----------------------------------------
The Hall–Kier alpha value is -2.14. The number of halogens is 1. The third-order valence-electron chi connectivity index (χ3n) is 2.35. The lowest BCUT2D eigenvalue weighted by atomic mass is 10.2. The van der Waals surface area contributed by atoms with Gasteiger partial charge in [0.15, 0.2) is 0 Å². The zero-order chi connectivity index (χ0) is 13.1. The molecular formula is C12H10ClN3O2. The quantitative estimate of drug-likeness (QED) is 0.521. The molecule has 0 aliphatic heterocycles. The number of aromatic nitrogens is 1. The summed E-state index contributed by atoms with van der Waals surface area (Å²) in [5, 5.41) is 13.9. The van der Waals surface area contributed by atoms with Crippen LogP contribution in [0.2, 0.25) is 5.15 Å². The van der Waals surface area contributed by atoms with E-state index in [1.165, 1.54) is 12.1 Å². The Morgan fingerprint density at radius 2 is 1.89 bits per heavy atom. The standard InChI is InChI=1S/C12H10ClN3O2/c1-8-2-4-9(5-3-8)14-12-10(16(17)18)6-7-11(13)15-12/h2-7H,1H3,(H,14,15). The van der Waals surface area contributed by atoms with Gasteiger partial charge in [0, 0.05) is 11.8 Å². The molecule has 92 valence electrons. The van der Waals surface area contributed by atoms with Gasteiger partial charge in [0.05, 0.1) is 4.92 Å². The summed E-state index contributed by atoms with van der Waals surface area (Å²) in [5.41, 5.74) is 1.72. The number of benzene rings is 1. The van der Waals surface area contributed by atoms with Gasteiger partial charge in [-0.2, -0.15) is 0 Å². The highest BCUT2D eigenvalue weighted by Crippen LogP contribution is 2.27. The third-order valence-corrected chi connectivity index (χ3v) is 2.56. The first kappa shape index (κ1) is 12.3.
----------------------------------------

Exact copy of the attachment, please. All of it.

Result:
The Hall–Kier alpha value is -2.14. The number of halogens is 1. The third-order valence-electron chi connectivity index (χ3n) is 2.35. The lowest BCUT2D eigenvalue weighted by atomic mass is 10.2. The van der Waals surface area contributed by atoms with Gasteiger partial charge in [0.15, 0.2) is 0 Å². The zero-order chi connectivity index (χ0) is 13.1. The molecular formula is C12H10ClN3O2. The quantitative estimate of drug-likeness (QED) is 0.521. The molecule has 0 aliphatic heterocycles. The number of aromatic nitrogens is 1. The summed E-state index contributed by atoms with van der Waals surface area (Å²) in [5, 5.41) is 13.9. The van der Waals surface area contributed by atoms with Crippen LogP contribution in [0.2, 0.25) is 5.15 Å². The van der Waals surface area contributed by atoms with E-state index in [1.165, 1.54) is 12.1 Å². The Morgan fingerprint density at radius 2 is 1.89 bits per heavy atom. The standard InChI is InChI=1S/C12H10ClN3O2/c1-8-2-4-9(5-3-8)14-12-10(16(17)18)6-7-11(13)15-12/h2-7H,1H3,(H,14,15). The van der Waals surface area contributed by atoms with Gasteiger partial charge in [0, 0.05) is 11.8 Å². The molecule has 92 valence electrons. The van der Waals surface area contributed by atoms with Gasteiger partial charge in [0.05, 0.1) is 4.92 Å². The summed E-state index contributed by atoms with van der Waals surface area (Å²) in [5.41, 5.74) is 1.72. The number of benzene rings is 1. The van der Waals surface area contributed by atoms with Gasteiger partial charge in [-0.2, -0.15) is 0 Å². The highest BCUT2D eigenvalue weighted by Crippen LogP contribution is 2.27. The third-order valence-corrected chi connectivity index (χ3v) is 2.56. The first kappa shape index (κ1) is 12.3.